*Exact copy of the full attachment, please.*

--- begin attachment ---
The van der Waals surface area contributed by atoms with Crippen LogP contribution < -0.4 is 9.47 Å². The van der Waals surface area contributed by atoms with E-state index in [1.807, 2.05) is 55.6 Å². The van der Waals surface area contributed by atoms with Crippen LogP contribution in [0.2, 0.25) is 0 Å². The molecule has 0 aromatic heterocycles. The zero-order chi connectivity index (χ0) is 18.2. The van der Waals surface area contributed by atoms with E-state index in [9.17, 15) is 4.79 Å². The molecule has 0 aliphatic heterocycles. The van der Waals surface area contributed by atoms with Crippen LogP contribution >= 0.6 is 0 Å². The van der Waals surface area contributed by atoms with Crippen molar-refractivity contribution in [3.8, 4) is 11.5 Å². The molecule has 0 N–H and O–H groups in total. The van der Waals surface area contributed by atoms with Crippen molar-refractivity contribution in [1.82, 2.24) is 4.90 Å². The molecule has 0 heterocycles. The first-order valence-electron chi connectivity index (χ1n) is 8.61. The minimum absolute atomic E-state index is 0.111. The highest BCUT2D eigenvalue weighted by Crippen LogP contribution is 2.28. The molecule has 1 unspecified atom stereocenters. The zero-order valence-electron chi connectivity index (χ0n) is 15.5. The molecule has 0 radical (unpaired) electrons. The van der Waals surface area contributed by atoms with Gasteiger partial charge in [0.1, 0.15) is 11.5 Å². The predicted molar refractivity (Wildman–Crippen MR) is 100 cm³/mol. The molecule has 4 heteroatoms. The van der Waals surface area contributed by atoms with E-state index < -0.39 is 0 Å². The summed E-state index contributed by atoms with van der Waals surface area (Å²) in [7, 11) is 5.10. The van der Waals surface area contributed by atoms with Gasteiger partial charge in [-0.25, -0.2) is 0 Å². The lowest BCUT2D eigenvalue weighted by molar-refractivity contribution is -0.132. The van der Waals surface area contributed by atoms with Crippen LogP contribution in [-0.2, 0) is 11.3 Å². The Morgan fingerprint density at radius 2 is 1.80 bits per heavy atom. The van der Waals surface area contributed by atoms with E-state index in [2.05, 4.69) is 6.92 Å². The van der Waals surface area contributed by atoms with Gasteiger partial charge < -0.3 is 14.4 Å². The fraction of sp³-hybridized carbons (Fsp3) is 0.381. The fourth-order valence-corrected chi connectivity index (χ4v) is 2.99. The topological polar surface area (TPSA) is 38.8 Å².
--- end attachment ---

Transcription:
The van der Waals surface area contributed by atoms with Crippen LogP contribution < -0.4 is 9.47 Å². The van der Waals surface area contributed by atoms with E-state index in [1.807, 2.05) is 55.6 Å². The van der Waals surface area contributed by atoms with Crippen LogP contribution in [0.2, 0.25) is 0 Å². The molecule has 0 aromatic heterocycles. The zero-order chi connectivity index (χ0) is 18.2. The van der Waals surface area contributed by atoms with E-state index in [9.17, 15) is 4.79 Å². The molecule has 0 aliphatic heterocycles. The van der Waals surface area contributed by atoms with Crippen LogP contribution >= 0.6 is 0 Å². The van der Waals surface area contributed by atoms with Crippen molar-refractivity contribution in [3.8, 4) is 11.5 Å². The molecule has 0 N–H and O–H groups in total. The van der Waals surface area contributed by atoms with Crippen molar-refractivity contribution in [1.82, 2.24) is 4.90 Å². The molecule has 0 heterocycles. The first-order valence-electron chi connectivity index (χ1n) is 8.61. The minimum absolute atomic E-state index is 0.111. The highest BCUT2D eigenvalue weighted by Crippen LogP contribution is 2.28. The molecule has 1 unspecified atom stereocenters. The zero-order valence-electron chi connectivity index (χ0n) is 15.5. The molecule has 0 radical (unpaired) electrons. The van der Waals surface area contributed by atoms with Gasteiger partial charge in [0.1, 0.15) is 11.5 Å². The predicted molar refractivity (Wildman–Crippen MR) is 100 cm³/mol. The molecule has 4 heteroatoms. The van der Waals surface area contributed by atoms with E-state index < -0.39 is 0 Å². The summed E-state index contributed by atoms with van der Waals surface area (Å²) in [7, 11) is 5.10. The van der Waals surface area contributed by atoms with Gasteiger partial charge in [-0.25, -0.2) is 0 Å². The lowest BCUT2D eigenvalue weighted by molar-refractivity contribution is -0.132. The van der Waals surface area contributed by atoms with Crippen LogP contribution in [-0.2, 0) is 11.3 Å². The Morgan fingerprint density at radius 2 is 1.80 bits per heavy atom. The van der Waals surface area contributed by atoms with E-state index in [2.05, 4.69) is 6.92 Å². The van der Waals surface area contributed by atoms with Gasteiger partial charge < -0.3 is 14.4 Å². The fraction of sp³-hybridized carbons (Fsp3) is 0.381. The fourth-order valence-corrected chi connectivity index (χ4v) is 2.99. The topological polar surface area (TPSA) is 38.8 Å².